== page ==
It’s legal to smoke marijuana in Canada, but it won’t be simple or straightforward for Americans planning to cross the border for a quick toke.
Marijuana laws can be different from one city to another, and most advertising is restricted under federal laws. That means it won’t be easy for a visitor to follow the signs to a pot store and stroll out with a lit joint a few minutes later.
The U.S. Customs and Border Protection agency has also reminded citizens that marijuana remains illegal in the U.S. and that those caught at the border with pot will be subject to arrest and prosecution.
Here’s what Americans need to know about taking advantage of legal marijuana in Canada.
You must be 19 years of age or older to buy marijuana in most Canadian provinces, except in Alberta and Quebec, where the minimum age is 18. You must show valid photo identification either in-store or to the delivery person if ordering your marijuana online.
You can’t bring weed back to the U.S.
If you’re living in Detroit, you won’t be able to cross over to Windsor, Ont., and buy a few joints to bring home for the weekend.
It’s illegal to cross the U.S.-Canada border with any amount of marijuana in your possession, whether the marijuana is in your pocket, in your car, on your boat or in your airline luggage. It does not matter whether the destination state has legalized marijuana. Offenders can face up to 14 years in a Canadian prison.
It’s also impossible at this point to buy legal marijuana from a retailer in Windsor because Ontario won’t have licensed marijuana stores until April.
Buying it legally
Ontario is the only province where marijuana is not yet sold at a brick-and-mortar retail store. Every other province has some form of in-person sales, meaning you can buy marijuana during a quick visit. These stores are either private or run by the provincial liquor board.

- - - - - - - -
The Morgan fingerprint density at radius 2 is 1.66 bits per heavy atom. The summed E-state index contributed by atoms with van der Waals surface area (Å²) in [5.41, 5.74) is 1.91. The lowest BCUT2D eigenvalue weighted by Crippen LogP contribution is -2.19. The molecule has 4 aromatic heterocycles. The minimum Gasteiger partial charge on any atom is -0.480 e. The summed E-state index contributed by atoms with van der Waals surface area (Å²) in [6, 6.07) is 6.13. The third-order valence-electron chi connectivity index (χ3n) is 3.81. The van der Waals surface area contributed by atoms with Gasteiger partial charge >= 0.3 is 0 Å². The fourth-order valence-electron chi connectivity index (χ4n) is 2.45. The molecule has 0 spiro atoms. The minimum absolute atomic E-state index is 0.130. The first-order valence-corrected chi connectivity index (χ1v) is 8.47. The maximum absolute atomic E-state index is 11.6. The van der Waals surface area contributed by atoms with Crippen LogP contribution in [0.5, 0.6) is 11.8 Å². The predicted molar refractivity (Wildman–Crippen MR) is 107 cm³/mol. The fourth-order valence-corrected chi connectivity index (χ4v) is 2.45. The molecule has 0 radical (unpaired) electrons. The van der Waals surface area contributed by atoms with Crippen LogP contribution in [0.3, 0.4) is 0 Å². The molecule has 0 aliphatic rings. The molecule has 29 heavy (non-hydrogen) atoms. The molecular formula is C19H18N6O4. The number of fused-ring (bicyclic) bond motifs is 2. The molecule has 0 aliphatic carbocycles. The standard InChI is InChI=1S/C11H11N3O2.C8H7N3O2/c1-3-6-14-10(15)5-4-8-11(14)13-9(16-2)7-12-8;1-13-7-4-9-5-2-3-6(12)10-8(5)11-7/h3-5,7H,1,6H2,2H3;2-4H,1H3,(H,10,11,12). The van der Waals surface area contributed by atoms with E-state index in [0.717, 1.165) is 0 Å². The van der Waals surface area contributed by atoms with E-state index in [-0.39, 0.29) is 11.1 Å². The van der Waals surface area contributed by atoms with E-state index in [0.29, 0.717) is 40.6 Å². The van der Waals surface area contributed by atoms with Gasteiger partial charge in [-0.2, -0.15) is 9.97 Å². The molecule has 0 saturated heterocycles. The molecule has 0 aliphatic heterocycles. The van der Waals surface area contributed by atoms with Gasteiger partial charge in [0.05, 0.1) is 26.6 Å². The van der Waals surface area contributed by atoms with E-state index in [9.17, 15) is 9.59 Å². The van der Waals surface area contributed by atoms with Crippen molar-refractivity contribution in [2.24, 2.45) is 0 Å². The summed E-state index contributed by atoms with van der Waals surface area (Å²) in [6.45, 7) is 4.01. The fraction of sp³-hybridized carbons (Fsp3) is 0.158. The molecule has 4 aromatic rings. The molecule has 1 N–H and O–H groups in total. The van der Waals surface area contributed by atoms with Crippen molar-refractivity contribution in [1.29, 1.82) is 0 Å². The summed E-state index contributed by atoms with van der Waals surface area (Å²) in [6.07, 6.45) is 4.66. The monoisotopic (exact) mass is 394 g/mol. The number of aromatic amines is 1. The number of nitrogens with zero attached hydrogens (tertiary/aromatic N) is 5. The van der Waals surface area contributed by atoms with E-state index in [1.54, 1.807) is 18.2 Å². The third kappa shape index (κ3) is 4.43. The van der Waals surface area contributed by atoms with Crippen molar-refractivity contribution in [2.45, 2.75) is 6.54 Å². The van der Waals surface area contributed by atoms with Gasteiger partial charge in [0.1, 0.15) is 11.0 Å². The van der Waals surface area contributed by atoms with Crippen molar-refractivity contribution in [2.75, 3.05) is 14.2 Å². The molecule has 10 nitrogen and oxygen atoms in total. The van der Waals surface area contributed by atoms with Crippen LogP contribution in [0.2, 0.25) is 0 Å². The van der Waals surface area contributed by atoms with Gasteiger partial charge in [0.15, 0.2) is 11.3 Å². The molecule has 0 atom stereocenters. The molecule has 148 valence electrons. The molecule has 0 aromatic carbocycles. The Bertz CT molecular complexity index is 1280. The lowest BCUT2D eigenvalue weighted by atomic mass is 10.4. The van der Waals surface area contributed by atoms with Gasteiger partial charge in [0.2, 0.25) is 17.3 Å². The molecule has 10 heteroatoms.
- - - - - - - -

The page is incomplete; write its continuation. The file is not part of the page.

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For those who do travel to Ontario, you can buy marijuana online. You just need to wait around for a few days and keep your identification handy for when the delivery person shows up.
Those who visit pot-friendly British Columbia might also be disappointed. The province only had one retail store open for business on Day 1 of legalization, in the city of Kamloops.
It’s illegal under Canada’s Cannabis Act to knowingly buy illicit marijuana.
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You can legally purchase cannabis in fresh, dried, plant, oil or seed form. Edibles and extracts won’t legally go on sale until next year. However, it’s legal to make your own edibles.
It’s illegal to carry any more than 30 grams of dried marijuana or its equivalent in other forms. Refer to the federal government’s guidelines for specifics.
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Each province is allowed to set its own price on marijuana, meaning it can vary widely from one region to another.
Finding a legal place to smoke
The safest place to smoke legal marijuana in Canada is at home, but that doesn’t help if you’re just visiting to enjoy a joint.
The laws around where you can smoke marijuana are different for every province and city. The only way to avoid a hefty ticket (in the hundreds of dollars) is to look up cannabis laws for the specific city you intend to visit.
Does the city allow cannabis consumption in public? If so, where?
Some cities and provinces don’t allow any public consumption of marijuana. Others allow it in designated smoking areas. Some permit it in public, but not around children.
The only legal place to smoke marijuana anywhere in Canada is at a private residence unless it’s banned by a condo board. That means a Canadian friend could invite you to his or her home to legally smoke.
Know the rules before you visit to avoid wasting your trip.
Don’t smoke in the car
It’s illegal to use marijuana and drive in Canada. Some provinces have also outlawed consuming marijuana in a moving vehicle, regardless of whether you’re a driver or passenger.
In other words, if you’re heading to Canada to smoke, make sure you have a designated driver to bring you home – and that the car doesn’t smell like weed when you cross the border. That could arouse the suspicion of U.S. customs officials.
American citizens will not be blocked from re-entering the U.S. if they are caught with marijuana at the border, but they will run into legal trouble considering it is illegal to do so, according to Christopher Perry, director of field operations for U.S. Customs and Border Protection.
“If you’ve smoked marijuana or we believe that there would be marijuana in the car, a U.S. citizen would be subject to secondary inspection and potential prosecution,” Perry told reporters in Detroit on Wednesday.
He added that U.S. border officers won’t start asking more questions about marijuana use.
“We don’t anticipate asking routine questions about marijuana use,” he said.